Ah, the things that we find interesting in America. We’re fascinated by happenings that range from the invention of the doughnut to Janet Jackson’s Superbowl wardrobe malfunction. It’s this love of everything significant, poignant, or just plain weird that drives Timeline: Americana. This game promises a fun, quick romp through America’s pop culture and history. Does it deliver, or should you just stick with your subscription to People magazine for your random fact fix?
How It Plays
Timeline: Americana is another entry in the now-extensive series of games under the Timeline banner. It is a simple game of placing cards in the correct order on the ever expanding timeline. At the beginning of the game each player is dealt four cards, event side up, and these are placed in front of the players. (Do not cheat and look at the reverse side which shows the date of the event!) The remaining cards are placed in a draw pile at the edge of the table (date side down) and the top card is placed in the center of the table, date side up. This is your starting date on the timeline.
The first player then plays any one of his cards onto the timeline. It can be played either before or after the starting event. After you place it, turn it over to reveal the date. If you placed your card correctly, you have successfully eliminated a card from your play area and play moves to the next person. If you made a mistake, the card you played is placed back in the box and you must draw another card from the draw pile to take its place.
The next player will have more options for where to place their card. Now the card can be placed at the beginning or end of the timeline, or between the two events. Again, if you get it right, you’ve gotten rid of a card. Get it wrong and you have to take another card. Play proceeds like this with each player adding to the timeline until everyone has had a turn.
After each player has had a turn, the round is over. If one player got rid of their last card during the round, they are the winner. If more than one player got rid of their last card, the game continues. All other players are eliminated and the players who eliminated their last card each take one card from the draw pile. They continue playing until there is only one person in a round who plays their last card correctly.
Time In or Time Out?
This game is like catnip for pop culture junkies, history buffs, and people who like to show off their knowledge of random stuff. It’s fun to play with and it can turn you into a Timeline junkie. The games go so fast and are so much lighthearted fun that you may feel a little euphoric and find yourself yelling, “Again!” after the game is over. This’ll last for awhile until you find yourself wearing down, whereupon you’ll crash from factoid overload until the urge to play hits you again, likely the next night.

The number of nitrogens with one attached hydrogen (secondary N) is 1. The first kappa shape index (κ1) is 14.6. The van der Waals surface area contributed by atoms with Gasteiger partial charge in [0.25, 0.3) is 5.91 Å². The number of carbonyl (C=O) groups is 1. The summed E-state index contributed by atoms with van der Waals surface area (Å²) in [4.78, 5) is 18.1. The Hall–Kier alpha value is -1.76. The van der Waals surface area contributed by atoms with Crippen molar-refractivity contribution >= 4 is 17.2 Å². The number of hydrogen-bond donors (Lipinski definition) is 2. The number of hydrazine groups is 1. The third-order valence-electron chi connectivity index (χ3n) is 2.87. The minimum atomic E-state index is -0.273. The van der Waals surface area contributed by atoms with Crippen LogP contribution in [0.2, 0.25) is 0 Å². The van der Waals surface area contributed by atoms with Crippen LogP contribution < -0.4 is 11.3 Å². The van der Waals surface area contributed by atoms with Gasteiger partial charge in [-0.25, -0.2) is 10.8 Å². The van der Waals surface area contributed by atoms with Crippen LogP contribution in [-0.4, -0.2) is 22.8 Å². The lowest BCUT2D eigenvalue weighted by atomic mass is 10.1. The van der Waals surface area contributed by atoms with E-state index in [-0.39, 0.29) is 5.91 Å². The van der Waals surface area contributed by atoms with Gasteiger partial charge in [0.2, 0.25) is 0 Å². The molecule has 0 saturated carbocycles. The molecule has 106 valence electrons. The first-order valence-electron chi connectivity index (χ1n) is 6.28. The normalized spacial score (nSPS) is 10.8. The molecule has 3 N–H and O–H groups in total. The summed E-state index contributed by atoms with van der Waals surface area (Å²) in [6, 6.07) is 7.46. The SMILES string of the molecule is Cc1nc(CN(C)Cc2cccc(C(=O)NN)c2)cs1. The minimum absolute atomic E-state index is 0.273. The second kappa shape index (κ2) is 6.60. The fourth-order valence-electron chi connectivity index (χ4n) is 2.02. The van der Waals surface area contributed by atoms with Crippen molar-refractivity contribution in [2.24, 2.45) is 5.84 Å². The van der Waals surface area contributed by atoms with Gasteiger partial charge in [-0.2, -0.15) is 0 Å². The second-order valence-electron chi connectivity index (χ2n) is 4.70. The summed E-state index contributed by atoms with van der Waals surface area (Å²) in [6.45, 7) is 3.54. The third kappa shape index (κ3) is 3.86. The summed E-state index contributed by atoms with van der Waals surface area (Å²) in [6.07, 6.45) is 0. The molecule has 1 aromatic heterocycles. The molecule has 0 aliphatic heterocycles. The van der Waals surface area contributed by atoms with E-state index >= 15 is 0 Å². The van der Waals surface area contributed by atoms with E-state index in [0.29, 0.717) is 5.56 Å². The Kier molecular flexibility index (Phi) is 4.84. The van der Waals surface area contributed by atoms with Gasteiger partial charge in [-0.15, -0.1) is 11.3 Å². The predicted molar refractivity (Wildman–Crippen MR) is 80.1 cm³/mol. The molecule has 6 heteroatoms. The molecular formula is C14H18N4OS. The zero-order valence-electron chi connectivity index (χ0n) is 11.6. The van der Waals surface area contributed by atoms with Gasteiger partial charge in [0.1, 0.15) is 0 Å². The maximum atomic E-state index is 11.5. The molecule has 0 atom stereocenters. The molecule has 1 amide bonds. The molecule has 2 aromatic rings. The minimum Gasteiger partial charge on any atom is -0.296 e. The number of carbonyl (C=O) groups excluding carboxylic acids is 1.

Okay, that might be overstating things a tiny bit. You won’t be rolling on the floor like a cat high on catnip, after all. (At least I hope not.) However, Timeline will give you a decent amount of fun if you play it in the proper mindset. This is not a high stress, competitive game with lots of strategy and deep thinking involved. This is, as I stated in the opening, a fun romp through American pop culture, with a little significant history thrown in. It’s designed to be played quickly and in a lighthearted spirit. (And no sneaky looking up dates on your smartphone under the table. That would be cheating.) If you or your kids get a little education out of it, then that’s a bonus.
The references in Timeline: Americana are more tightly clustered than in preceding Timeline games. Whereas a game like “Timeline: Historical Events” covers centuries of history, this one has only a few cards that go as far back as the 1500’s. Almost all of the references are from 1900 to the present. This isn’t a bad thing, though. I think it makes Americana more challenging than some of its predecessors. Which is harder? Knowing that the invention of fire came before the printing press, or knowing that The Jazz Singer came before the creation of Mickey Mouse? (Hint: They’re only a year apart.) Americana is a bit harder because you have less margin for error and less “signpost” cards giving you broad hints about where to go.